© Cambridge University Press
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Table of Contents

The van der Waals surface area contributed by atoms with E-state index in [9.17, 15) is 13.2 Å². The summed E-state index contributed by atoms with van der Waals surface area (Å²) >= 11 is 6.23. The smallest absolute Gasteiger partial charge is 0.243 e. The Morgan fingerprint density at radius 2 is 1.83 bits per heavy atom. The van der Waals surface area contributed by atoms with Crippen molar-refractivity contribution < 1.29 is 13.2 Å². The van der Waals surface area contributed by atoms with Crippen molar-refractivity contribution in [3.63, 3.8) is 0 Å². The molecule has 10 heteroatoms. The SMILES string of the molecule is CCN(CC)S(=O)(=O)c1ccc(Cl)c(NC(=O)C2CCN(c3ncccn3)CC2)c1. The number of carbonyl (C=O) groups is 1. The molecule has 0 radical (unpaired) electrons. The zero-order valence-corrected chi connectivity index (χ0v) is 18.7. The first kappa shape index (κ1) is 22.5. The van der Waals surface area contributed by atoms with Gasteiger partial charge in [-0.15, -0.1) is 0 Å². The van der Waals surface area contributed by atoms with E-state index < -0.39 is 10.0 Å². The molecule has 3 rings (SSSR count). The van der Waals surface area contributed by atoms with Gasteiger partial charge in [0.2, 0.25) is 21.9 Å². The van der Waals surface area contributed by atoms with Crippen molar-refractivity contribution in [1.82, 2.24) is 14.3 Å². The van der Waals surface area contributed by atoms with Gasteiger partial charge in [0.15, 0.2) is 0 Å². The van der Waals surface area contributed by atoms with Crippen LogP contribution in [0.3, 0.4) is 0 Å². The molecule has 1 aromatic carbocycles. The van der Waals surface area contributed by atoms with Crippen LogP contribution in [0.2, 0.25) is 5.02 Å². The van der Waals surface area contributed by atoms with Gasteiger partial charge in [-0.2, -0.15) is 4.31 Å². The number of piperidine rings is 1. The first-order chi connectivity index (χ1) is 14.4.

Prolegomena; Part I. The Collections: 1. Overview; 2. John Sheppey (SH); 3. Richard FitzRalph (FI); 4. Oxford, Bodleian Library, MS Auct.F.inf.2 (F); 5. John Waldeby (WA); 6. Thomas Brinton (BR); 7. Philip Repingdon (RE); 8. John Felton (FE); 9. Mirk's Festial; 10. Robert Rypon (RY); 11. Cambridge, Pembroke College, MS 199 (P1); 12. Cambridge, Pembroke College, MS 257 (P2); 13. Cambridge, Gonville and Caius College, MS 356/583 (C); 14. Oxford, Bodleian Library, MS Bodley 649 (O); 15. Oxford, Bodleian Library, MS Laud misc. 706 (R); 16. Oxford, Bodleian Library, MS Laud misc. 200 (L); 17. Oxford, Bodleian Library, MS Lat. th. d. 1 (Q); 18. John Dygon (DY); 19. Oxford, Magdalen College, MS 96 (CO); 20. Oxford, Balliol College, MS 149 (S); 21. Henry Chambron; 22. Toulouse, Bibliothèque Municipale, MS 342 (D); 23. Cambridge, University Library, MS Kk.4.24 (B); 24. Cambridge, Jesus College, MS 13 (J); 25. Worcester Cathedral Library, MS.F.126 (X); 26. Worcester Cathedral Library, MS F.10 (W); 27. Hereford Cathedral Library, MS O.iii.5 (E); 28. Oxford, Trinity College, MS 42 (V); 29. Richard Alkerton; 30. Thomas Wimbledon, 'Redde rationem'; 31. Cambridge, University Library, MS Ii.3.8 (A); 32. Arras, Bibliothèque municipale, MS 184 (154) (Z); 33. London, St Paul's Cathedral Library, MS 8 (Y); 34. London, British Library, MS Harley 331 (H); 35. Manchester, John Rylands Library, MS Latin 367 (M); 36. Oxford, Bodleian Library, MS Barlow 24 (N); 37. Cambridge, Corpus Christi College, MS 392 (K); 38. On the margins; Part II. Occasions of Preaching: 39. Introduction; 40. Preaching in the medieval church and in the parishes; 41. Bishops as preachers; 42. Monastic preaching; 43. The Friars; 44. University preaching; 45. Other occasions; Part III. Orthodox Preaching: 46. An English theology; 47. Preaching and the pastoral office; 48. The word of God and Pastoralia; 49. The preacher's voice; 50. Orthodox and heterodox; Final reflections; Inventories; Works cited; Index.